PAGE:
4 actions to help end child labour and build a fair economy

By: Bincheng Mao from: weforum

Child labour is not just a historical problem but also an ongoing one. It is still depriving children of their childhoods, limiting their access to education, shortening their life expectancy, and perpetuating poverty.

Recently, delegates and human rights analysts gathered in the South African city of Durban for the Global Conference on the Elimination of Child Labour. There, the International Labour Organization (ILO) revealed a series of statistics that sounded alarm bells. Not only are more than 160 million children working as child labourers today, but for the first time since the ILO began measuring it 20 years ago, the number of child labourers in the world has increased.

Child labour harms the physical and psychological health of children while inflicting a tangible productivity loss on society. By ending this exploitation of children, we enable more people to receive an education, start small businesses, and foster more economic activities.

As members of society, we all have a role to play in helping to eliminate child labour and achieve a more vibrant and equitable economy.

1. Educate ourselves and then share knowledge with others


Child labour is a challenge that touches our own social and economic lives. And we can only become fully aware of it after we have made an effort to educate ourselves. For example, while many people enjoy the sweet taste of milk chocolate, not everyone is aware of the bitter practice of child labour used by a segment of cocoa producers. According to the U.S. Department of Labor, by 2015, about 65% of the global cocoa supply originates in West Africa, and 2 million children in the region were engaged in hazardous labour in the cocoa growing industry.

We can also learn about the international responses to this finding. Since the report was released, chocolate companies have been implementing the Child Labour Monitoring and Remediation Systems to identify and prevent child labour in their supply chains. And knowledge of this phenomenon will allow us to buy chocolate from producers who are free of child labour.

When we become aware of the ongoing nature of child labour, we can further contribute to ending it by sharing this knowledge with family and friends. This process need not be confrontational; instead, we can personalize the message by connecting the issue of child labour to our personal values. We would also work to save our children if they were forced into dangerous work situations at a young age.

 

2. Support journalists who shed light on child labour


Journalism can often be a form of advocacy that can push for social change to curb child labour. From 1908 to 1924, American investigative photographer Lewis Hine documented children working in factories across the US. With over 5,000 photographs later displayed by the National Child Labor Committee, Hine played a pivotal role in registering the suffering of child labourers in the public consciousness, eventually leading to the Fair Labor Standards Act of 1938 which eliminated the worst forms of child labour in America.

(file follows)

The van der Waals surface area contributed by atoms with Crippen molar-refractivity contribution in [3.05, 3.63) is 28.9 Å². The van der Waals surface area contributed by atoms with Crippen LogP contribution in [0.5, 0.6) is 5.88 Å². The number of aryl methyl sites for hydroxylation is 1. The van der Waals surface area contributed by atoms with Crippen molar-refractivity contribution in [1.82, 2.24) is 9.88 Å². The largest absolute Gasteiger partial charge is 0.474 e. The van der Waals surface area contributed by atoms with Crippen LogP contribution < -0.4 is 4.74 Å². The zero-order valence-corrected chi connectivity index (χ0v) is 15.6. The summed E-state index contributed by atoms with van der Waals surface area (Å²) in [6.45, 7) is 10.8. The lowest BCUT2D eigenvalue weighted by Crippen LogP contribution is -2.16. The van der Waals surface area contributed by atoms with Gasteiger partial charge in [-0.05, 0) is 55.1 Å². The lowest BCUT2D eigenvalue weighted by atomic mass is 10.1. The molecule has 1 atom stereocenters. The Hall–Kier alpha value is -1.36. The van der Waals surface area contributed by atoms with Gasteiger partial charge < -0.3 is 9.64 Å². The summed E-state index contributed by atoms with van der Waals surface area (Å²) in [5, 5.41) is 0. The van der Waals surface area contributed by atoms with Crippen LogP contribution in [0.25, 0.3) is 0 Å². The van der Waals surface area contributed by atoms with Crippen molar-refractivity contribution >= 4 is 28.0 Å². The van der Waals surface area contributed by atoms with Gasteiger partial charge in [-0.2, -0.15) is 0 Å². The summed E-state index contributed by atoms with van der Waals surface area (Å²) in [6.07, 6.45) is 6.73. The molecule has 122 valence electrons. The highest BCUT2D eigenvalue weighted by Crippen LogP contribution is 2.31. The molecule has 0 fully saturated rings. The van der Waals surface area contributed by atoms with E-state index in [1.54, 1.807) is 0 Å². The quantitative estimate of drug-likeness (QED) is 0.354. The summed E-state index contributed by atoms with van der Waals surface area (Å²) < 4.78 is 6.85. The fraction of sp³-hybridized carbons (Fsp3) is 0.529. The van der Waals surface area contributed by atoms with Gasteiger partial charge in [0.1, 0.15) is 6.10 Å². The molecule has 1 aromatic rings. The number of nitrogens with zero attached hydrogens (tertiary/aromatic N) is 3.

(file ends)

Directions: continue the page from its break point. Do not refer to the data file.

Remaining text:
We can support journalists making discoveries that inform the public. The first simple step is to open their article and spend more time reading it. The number of views and the time spent on each webpage let the media outlet know what issues resonate with their audiences. We can also share journalistic reports with friends and colleagues, helping expand the reach of the article. Finally, we can post encouraging comments on the journalists’ social media posts to let them know that people appreciate their discoveries.

 

3. Make ethical investments


Another method is for individual and institutional investors to assess the ethical impact of their investments. Child labour persists because of the perceived economic benefits to be gained from exploiting low-wage children. By cutting investment in these producers who exploit children, investors not only send a clear signal of opposition to human rights abusers but also fundamentally remove the economic drivers behind child labour.

Investors can develop quantitative social responsibility metrics that survey companies’ employee safety records, average wages, and the average age of workers. Individual investors can also use public databases to assess a company’s human rights record and ensure that they invest in companies that meet their own ethical standards.

4. Advocate for a labelling initiative to certify products

Civil society organizations can push for a universal labelling initiative that certifies products free from child labour. Such a label would enable consumers to identify and purchase ethical products in an open marketplace, providing companies with direct economic incentives to end child labour in their global supply chains.

At present, several non-governmental organizations operate voluntary certification programmes, such as the GoodWeave certification label established by Nobel Peace Prize winner Kailash Satyarthi. Nevertheless, these efforts would have more impact if they were integrated to form a universal certification system across borders.

Eradicating child labour

“No parent should ever have to look at a tiny infant and fear that one day that child would be a victim of exploitative child labor,” John Kerry said on the World Day Against Child Labor in 2016. He was right. Eradicating child labour should be a shared moral responsibility for civil society, businesses, and governments alike. With these tangible steps, every one of us, regardless of our professional capacities, can contribute to the end of child labour.

 

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